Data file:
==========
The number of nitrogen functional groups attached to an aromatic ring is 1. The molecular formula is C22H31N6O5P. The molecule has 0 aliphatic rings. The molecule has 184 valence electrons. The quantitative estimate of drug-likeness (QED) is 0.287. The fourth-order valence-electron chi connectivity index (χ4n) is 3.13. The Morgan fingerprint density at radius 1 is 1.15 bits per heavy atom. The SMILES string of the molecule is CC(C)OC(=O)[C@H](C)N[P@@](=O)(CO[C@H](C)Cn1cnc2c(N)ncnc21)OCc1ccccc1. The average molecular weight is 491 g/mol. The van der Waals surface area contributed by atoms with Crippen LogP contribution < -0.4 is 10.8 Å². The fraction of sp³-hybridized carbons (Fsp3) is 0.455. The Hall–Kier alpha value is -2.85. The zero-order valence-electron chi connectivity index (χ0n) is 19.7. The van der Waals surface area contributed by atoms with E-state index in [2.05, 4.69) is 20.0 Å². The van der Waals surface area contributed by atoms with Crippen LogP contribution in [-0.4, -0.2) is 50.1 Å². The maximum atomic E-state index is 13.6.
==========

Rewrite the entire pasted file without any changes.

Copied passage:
The number of nitrogen functional groups attached to an aromatic ring is 1. The molecular formula is C22H31N6O5P. The molecule has 0 aliphatic rings. The molecule has 184 valence electrons. The quantitative estimate of drug-likeness (QED) is 0.287. The fourth-order valence-electron chi connectivity index (χ4n) is 3.13. The Morgan fingerprint density at radius 1 is 1.15 bits per heavy atom. The SMILES string of the molecule is CC(C)OC(=O)[C@H](C)N[P@@](=O)(CO[C@H](C)Cn1cnc2c(N)ncnc21)OCc1ccccc1. The average molecular weight is 491 g/mol. The van der Waals surface area contributed by atoms with Crippen LogP contribution < -0.4 is 10.8 Å². The fraction of sp³-hybridized carbons (Fsp3) is 0.455. The Hall–Kier alpha value is -2.85. The zero-order valence-electron chi connectivity index (χ0n) is 19.7. The van der Waals surface area contributed by atoms with E-state index in [2.05, 4.69) is 20.0 Å². The van der Waals surface area contributed by atoms with Crippen LogP contribution in [-0.4, -0.2) is 50.1 Å². The maximum atomic E-state index is 13.6.